The U.S. has been a net exporter of agricultural products since 1959.
In his State of the Union address in January, President Obama listed as one of his administration’s goals the doubling of U.S. exports over five years and a National Export Initiative was created to support the effort.
The intent of the initiative is that by the end of 2014 U.S. export of goods and services would rise from $1.57 trillion to $3.14 trillion, the largest increase ever.
In June, the U.S. trade deficit hit $49.9 billion, the largest since October 2008. In July, China’s trade surplus was $28.7 billion, the highest since January 2009.
In the September Commerce Department report, the trade deficit narrowed slightly, by 5.3%, but the deficit for January-September was still a whopping 40% higher than the same period in 2009.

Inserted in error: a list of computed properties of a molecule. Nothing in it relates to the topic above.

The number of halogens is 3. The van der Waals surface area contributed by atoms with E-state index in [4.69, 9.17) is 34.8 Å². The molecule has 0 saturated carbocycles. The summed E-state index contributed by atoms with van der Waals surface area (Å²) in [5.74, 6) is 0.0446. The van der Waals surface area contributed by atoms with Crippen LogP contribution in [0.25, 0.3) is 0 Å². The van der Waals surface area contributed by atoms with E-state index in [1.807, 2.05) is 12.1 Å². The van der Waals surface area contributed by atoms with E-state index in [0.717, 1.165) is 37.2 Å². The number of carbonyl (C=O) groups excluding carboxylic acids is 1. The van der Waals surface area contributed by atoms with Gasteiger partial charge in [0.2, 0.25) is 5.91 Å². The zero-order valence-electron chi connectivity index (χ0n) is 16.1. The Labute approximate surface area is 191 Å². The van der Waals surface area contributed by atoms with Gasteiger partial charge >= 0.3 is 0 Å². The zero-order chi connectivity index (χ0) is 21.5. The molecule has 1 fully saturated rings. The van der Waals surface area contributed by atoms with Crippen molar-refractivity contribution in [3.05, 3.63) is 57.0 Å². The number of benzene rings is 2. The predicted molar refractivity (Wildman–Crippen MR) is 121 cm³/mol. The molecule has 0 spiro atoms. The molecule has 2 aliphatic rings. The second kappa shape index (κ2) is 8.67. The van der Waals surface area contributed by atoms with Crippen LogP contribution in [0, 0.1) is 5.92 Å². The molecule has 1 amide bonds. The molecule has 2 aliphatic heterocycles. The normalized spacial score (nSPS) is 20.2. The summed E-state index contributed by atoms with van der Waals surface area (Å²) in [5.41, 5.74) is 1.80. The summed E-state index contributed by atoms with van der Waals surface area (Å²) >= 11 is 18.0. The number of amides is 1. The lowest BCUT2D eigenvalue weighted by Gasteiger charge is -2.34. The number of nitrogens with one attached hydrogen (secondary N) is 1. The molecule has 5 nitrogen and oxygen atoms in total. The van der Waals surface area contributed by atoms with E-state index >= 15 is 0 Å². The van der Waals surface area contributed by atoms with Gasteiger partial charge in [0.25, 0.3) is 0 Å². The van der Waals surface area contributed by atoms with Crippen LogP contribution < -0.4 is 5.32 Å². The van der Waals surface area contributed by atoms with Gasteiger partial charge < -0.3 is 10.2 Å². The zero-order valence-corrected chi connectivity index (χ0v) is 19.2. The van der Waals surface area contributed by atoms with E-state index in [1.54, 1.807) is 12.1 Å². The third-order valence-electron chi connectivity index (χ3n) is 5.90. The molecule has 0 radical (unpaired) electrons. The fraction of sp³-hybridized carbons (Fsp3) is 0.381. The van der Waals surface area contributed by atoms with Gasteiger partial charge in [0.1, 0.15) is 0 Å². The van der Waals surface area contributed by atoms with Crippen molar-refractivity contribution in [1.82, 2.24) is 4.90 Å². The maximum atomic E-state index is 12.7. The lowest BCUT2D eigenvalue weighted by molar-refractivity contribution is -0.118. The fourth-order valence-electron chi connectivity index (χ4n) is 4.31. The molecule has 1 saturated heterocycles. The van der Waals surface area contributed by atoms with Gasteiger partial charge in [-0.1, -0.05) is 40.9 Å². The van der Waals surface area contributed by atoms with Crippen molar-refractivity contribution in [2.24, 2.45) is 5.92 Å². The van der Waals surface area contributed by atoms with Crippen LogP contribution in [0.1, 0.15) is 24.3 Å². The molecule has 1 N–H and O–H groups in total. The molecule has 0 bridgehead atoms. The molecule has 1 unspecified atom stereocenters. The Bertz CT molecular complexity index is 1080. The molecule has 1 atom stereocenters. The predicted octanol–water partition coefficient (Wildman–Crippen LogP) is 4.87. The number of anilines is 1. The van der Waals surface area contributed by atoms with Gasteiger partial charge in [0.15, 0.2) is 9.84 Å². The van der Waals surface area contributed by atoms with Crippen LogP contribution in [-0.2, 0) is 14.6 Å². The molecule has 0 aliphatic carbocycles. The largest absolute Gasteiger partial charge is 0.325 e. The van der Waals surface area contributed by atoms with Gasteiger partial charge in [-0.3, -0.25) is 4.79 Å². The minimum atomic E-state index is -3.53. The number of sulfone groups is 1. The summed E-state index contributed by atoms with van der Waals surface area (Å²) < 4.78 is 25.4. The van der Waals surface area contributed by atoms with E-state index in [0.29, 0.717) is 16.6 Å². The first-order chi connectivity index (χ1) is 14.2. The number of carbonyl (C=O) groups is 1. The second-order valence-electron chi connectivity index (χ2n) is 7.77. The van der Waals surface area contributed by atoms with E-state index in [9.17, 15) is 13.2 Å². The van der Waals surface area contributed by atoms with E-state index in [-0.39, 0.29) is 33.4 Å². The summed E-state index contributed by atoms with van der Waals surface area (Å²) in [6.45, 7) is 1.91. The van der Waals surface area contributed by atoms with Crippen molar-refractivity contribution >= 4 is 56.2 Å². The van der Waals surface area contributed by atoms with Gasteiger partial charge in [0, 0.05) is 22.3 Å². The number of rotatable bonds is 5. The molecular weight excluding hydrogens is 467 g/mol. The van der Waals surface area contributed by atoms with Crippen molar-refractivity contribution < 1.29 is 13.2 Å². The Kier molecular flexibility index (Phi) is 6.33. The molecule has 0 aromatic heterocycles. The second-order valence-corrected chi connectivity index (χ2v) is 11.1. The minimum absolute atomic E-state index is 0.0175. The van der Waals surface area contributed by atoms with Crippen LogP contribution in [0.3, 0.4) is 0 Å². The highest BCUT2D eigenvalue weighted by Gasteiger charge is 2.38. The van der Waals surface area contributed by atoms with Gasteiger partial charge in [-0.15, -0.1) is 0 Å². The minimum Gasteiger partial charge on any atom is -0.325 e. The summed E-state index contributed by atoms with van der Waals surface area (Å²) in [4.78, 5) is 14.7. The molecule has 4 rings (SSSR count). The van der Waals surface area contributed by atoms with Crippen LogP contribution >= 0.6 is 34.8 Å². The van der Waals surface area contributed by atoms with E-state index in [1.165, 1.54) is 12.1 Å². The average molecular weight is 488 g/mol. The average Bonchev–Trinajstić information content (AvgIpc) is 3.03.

The bright spot in an otherwise gloomy trade picture continues to be exports of agricultural products; the USDA’s November Agricultural Trade Outlook projects record high exports for fiscal 2011 — $126.5 billion, up $17.8 billion from 2010. Most of that increase in value is due to “sharply higher unit values.”
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